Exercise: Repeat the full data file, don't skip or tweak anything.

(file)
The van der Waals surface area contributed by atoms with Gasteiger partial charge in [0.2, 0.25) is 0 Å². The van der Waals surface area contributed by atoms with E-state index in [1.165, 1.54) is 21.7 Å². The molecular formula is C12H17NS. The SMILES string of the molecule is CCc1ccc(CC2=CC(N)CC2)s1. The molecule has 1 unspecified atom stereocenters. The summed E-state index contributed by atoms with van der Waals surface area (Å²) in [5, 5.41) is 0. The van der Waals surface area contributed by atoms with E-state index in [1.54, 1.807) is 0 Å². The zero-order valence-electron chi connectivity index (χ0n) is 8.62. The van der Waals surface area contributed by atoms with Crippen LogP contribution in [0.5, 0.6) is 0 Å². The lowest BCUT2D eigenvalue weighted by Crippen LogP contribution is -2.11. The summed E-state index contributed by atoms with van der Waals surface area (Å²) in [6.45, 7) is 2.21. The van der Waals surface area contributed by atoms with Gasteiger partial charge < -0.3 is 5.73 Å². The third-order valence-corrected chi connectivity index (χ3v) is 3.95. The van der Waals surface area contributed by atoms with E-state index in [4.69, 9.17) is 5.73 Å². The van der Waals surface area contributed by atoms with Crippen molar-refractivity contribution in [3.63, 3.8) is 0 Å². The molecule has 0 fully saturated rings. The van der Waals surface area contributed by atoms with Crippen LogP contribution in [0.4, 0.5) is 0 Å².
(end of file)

The van der Waals surface area contributed by atoms with Gasteiger partial charge in [0.2, 0.25) is 0 Å². The van der Waals surface area contributed by atoms with E-state index in [1.165, 1.54) is 21.7 Å². The molecular formula is C12H17NS. The SMILES string of the molecule is CCc1ccc(CC2=CC(N)CC2)s1. The molecule has 1 unspecified atom stereocenters. The summed E-state index contributed by atoms with van der Waals surface area (Å²) in [5, 5.41) is 0. The van der Waals surface area contributed by atoms with E-state index in [1.54, 1.807) is 0 Å². The zero-order valence-electron chi connectivity index (χ0n) is 8.62. The van der Waals surface area contributed by atoms with Crippen LogP contribution in [0.5, 0.6) is 0 Å². The lowest BCUT2D eigenvalue weighted by Crippen LogP contribution is -2.11. The summed E-state index contributed by atoms with van der Waals surface area (Å²) in [6.45, 7) is 2.21. The van der Waals surface area contributed by atoms with Gasteiger partial charge < -0.3 is 5.73 Å². The third-order valence-corrected chi connectivity index (χ3v) is 3.95. The van der Waals surface area contributed by atoms with E-state index in [4.69, 9.17) is 5.73 Å². The van der Waals surface area contributed by atoms with Crippen molar-refractivity contribution in [3.63, 3.8) is 0 Å². The molecule has 0 fully saturated rings. The van der Waals surface area contributed by atoms with Crippen LogP contribution in [0.4, 0.5) is 0 Å².